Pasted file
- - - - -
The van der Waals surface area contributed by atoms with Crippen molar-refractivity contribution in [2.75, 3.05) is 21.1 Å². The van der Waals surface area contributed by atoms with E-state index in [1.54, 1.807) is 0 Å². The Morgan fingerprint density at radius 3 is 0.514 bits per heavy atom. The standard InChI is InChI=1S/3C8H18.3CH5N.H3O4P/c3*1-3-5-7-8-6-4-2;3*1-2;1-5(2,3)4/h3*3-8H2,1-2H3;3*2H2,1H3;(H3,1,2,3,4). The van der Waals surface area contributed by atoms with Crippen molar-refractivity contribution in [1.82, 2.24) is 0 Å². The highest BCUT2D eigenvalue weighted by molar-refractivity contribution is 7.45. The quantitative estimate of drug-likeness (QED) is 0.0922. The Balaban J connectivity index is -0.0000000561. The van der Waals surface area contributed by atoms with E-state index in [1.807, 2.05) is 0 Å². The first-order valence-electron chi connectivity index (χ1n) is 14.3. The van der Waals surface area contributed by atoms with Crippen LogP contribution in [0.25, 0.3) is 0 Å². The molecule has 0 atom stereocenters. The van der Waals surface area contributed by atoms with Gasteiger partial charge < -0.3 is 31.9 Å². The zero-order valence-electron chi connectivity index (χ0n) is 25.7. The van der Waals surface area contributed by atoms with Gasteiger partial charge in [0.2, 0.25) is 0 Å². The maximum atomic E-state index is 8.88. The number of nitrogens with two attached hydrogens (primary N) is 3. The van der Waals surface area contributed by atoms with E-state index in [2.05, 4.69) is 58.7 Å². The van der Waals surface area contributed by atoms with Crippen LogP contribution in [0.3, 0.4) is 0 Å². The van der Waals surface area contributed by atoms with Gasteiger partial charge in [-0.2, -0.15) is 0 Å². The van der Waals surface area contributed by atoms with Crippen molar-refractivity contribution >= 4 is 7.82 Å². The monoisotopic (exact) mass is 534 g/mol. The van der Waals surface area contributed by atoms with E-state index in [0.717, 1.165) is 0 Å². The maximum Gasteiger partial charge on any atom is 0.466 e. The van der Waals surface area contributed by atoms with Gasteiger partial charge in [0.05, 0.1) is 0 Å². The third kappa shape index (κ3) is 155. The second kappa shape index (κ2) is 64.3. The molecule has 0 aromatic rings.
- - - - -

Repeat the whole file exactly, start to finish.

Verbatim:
The van der Waals surface area contributed by atoms with Crippen molar-refractivity contribution in [2.75, 3.05) is 21.1 Å². The van der Waals surface area contributed by atoms with E-state index in [1.54, 1.807) is 0 Å². The Morgan fingerprint density at radius 3 is 0.514 bits per heavy atom. The standard InChI is InChI=1S/3C8H18.3CH5N.H3O4P/c3*1-3-5-7-8-6-4-2;3*1-2;1-5(2,3)4/h3*3-8H2,1-2H3;3*2H2,1H3;(H3,1,2,3,4). The van der Waals surface area contributed by atoms with Crippen molar-refractivity contribution in [1.82, 2.24) is 0 Å². The highest BCUT2D eigenvalue weighted by molar-refractivity contribution is 7.45. The quantitative estimate of drug-likeness (QED) is 0.0922. The Balaban J connectivity index is -0.0000000561. The van der Waals surface area contributed by atoms with E-state index in [1.807, 2.05) is 0 Å². The first-order valence-electron chi connectivity index (χ1n) is 14.3. The van der Waals surface area contributed by atoms with Crippen LogP contribution in [0.25, 0.3) is 0 Å². The molecule has 0 atom stereocenters. The van der Waals surface area contributed by atoms with Gasteiger partial charge < -0.3 is 31.9 Å². The zero-order valence-electron chi connectivity index (χ0n) is 25.7. The van der Waals surface area contributed by atoms with Gasteiger partial charge in [0.2, 0.25) is 0 Å². The maximum atomic E-state index is 8.88. The number of nitrogens with two attached hydrogens (primary N) is 3. The van der Waals surface area contributed by atoms with E-state index in [2.05, 4.69) is 58.7 Å². The van der Waals surface area contributed by atoms with Crippen LogP contribution in [0.3, 0.4) is 0 Å². The van der Waals surface area contributed by atoms with Gasteiger partial charge in [-0.2, -0.15) is 0 Å². The van der Waals surface area contributed by atoms with Crippen molar-refractivity contribution >= 4 is 7.82 Å². The monoisotopic (exact) mass is 534 g/mol. The van der Waals surface area contributed by atoms with E-state index in [0.717, 1.165) is 0 Å². The maximum Gasteiger partial charge on any atom is 0.466 e. The van der Waals surface area contributed by atoms with Gasteiger partial charge in [0.05, 0.1) is 0 Å². The third kappa shape index (κ3) is 155. The second kappa shape index (κ2) is 64.3. The molecule has 0 aromatic rings.